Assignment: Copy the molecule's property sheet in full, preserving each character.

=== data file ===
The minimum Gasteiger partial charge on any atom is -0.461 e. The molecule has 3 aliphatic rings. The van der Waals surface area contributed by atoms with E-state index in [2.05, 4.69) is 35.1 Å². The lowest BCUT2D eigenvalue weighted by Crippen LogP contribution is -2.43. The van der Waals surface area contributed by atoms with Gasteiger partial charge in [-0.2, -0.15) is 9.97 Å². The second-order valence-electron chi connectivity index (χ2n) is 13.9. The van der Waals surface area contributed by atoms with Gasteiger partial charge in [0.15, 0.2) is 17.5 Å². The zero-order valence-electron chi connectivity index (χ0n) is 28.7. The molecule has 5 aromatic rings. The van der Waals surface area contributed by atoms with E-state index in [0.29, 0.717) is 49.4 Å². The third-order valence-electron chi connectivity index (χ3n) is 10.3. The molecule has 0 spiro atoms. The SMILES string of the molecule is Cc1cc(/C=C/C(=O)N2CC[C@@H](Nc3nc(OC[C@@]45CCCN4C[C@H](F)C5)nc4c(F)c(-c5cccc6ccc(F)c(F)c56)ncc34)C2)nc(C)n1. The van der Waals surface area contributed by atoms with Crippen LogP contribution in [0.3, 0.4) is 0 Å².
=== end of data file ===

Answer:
The minimum Gasteiger partial charge on any atom is -0.461 e. The molecule has 3 aliphatic rings. The van der Waals surface area contributed by atoms with E-state index in [2.05, 4.69) is 35.1 Å². The lowest BCUT2D eigenvalue weighted by Crippen LogP contribution is -2.43. The van der Waals surface area contributed by atoms with Gasteiger partial charge in [-0.2, -0.15) is 9.97 Å². The second-order valence-electron chi connectivity index (χ2n) is 13.9. The van der Waals surface area contributed by atoms with Gasteiger partial charge in [0.15, 0.2) is 17.5 Å². The zero-order valence-electron chi connectivity index (χ0n) is 28.7. The molecule has 5 aromatic rings. The van der Waals surface area contributed by atoms with E-state index in [0.29, 0.717) is 49.4 Å². The third-order valence-electron chi connectivity index (χ3n) is 10.3. The molecule has 0 spiro atoms. The SMILES string of the molecule is Cc1cc(/C=C/C(=O)N2CC[C@@H](Nc3nc(OC[C@@]45CCCN4C[C@H](F)C5)nc4c(F)c(-c5cccc6ccc(F)c(F)c56)ncc34)C2)nc(C)n1. The van der Waals surface area contributed by atoms with Crippen LogP contribution in [0.3, 0.4) is 0 Å².